Publication Date

2015-12-10

Availability

Open access

Embargo Period

2015-12-10

Degree Type

Dissertation

Degree Name

Doctor of Philosophy (PHD)

Department

Computer Science (Arts and Sciences)

Date of Defense

2015-10-28

First Committee Member

Geoff Sutcliffe

Second Committee Member

Ubbo Visser

Third Committee Member

Dilip Sarkar

Fourth Committee Member

Peter Lewis

Abstract

Many Automated Theorem Proving (ATP) systems for different logical forms, and translators for translating different logical forms from one to another, have been developed and are now available. Some logical forms are more expressive than others, and it is easier to express problems in those logical forms. On the other hand, the ATP systems for less expressive forms have benefited from more years of development and testing. There is a trade-off between the expressivity of a logical form, and the capabilities of the available ATP systems. Different ATP systems and translators can be combined to solve a problem expressed in a given logical form. In this research, an experiment has been designed and carried out to compare all different possible ways of trying to solve a problem, using the following logical forms in increasing order of expressivity: Propositional Logic, Description Logic, Effectively Propositional form, Conjunctive Normal Form, First Order Form, Typed First order form-monomorphic, Typed First order form-polymorphic, Typed Higher order form-monomorphic. In this dissertation, the properties, syntax, and semantics of each target logical form are briefly described. For each form, the most popular ATP systems and translators for translating to less expressive forms are introduced. Problems in logics more expressive than Conjunctive Normal Form can be translated directly to Conjunctive Normal Form, or indirectly by translation via intermediate logics. No translator was available to translate from Conjunctive Normal Form to Description Logic, which sits between Effectively Propositional form and Propositional Logic in terms of expressivity. Saffron a Conjunctive Normal Form to Description Logic translator, has been developed, which fills the gap between Conjunctive Normal Form and Description Logic. Moreover, Description Logic Form (DLF), a new syntax for Description Logic, has been designed. Automated theorem proving by translation to Description Logic is now an alternative way of solving problems expressed in logics more expressive than Description Logic, by combining necessary translators from those logics to Conjunctive Normal Form, Saffron, and a Description Logic ATP system.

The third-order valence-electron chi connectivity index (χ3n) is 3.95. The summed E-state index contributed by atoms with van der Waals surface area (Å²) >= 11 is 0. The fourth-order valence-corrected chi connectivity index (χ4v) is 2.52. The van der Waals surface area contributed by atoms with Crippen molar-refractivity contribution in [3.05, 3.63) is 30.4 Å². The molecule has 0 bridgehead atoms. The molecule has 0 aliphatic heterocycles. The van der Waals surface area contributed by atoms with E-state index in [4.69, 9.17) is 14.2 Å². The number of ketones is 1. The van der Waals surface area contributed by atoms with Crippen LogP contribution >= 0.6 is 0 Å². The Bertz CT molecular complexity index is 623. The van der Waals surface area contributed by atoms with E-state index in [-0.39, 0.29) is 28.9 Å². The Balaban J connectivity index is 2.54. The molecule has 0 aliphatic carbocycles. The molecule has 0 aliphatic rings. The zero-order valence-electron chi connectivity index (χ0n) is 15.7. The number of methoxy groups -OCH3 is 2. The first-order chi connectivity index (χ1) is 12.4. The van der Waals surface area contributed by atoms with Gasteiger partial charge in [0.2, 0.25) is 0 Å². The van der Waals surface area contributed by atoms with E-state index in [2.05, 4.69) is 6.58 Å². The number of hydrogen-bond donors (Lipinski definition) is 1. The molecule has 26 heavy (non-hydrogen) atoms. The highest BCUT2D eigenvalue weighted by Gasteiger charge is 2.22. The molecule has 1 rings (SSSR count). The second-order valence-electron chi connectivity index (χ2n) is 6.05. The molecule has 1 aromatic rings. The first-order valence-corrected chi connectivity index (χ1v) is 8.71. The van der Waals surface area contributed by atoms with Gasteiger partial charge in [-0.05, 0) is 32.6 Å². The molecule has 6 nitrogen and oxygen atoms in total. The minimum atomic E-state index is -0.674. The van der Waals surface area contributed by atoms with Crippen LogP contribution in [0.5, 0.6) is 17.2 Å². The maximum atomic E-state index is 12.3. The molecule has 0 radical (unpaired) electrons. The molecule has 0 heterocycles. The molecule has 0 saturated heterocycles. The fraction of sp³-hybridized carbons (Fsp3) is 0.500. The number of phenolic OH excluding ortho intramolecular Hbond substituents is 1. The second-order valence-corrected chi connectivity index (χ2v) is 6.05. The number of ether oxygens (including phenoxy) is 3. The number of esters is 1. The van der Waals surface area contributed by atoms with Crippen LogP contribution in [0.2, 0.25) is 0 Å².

Keywords

Automated Theorem Proving; TPTP; Description Logic; Logic Translation; Conjunctive Normal Form (CNF)

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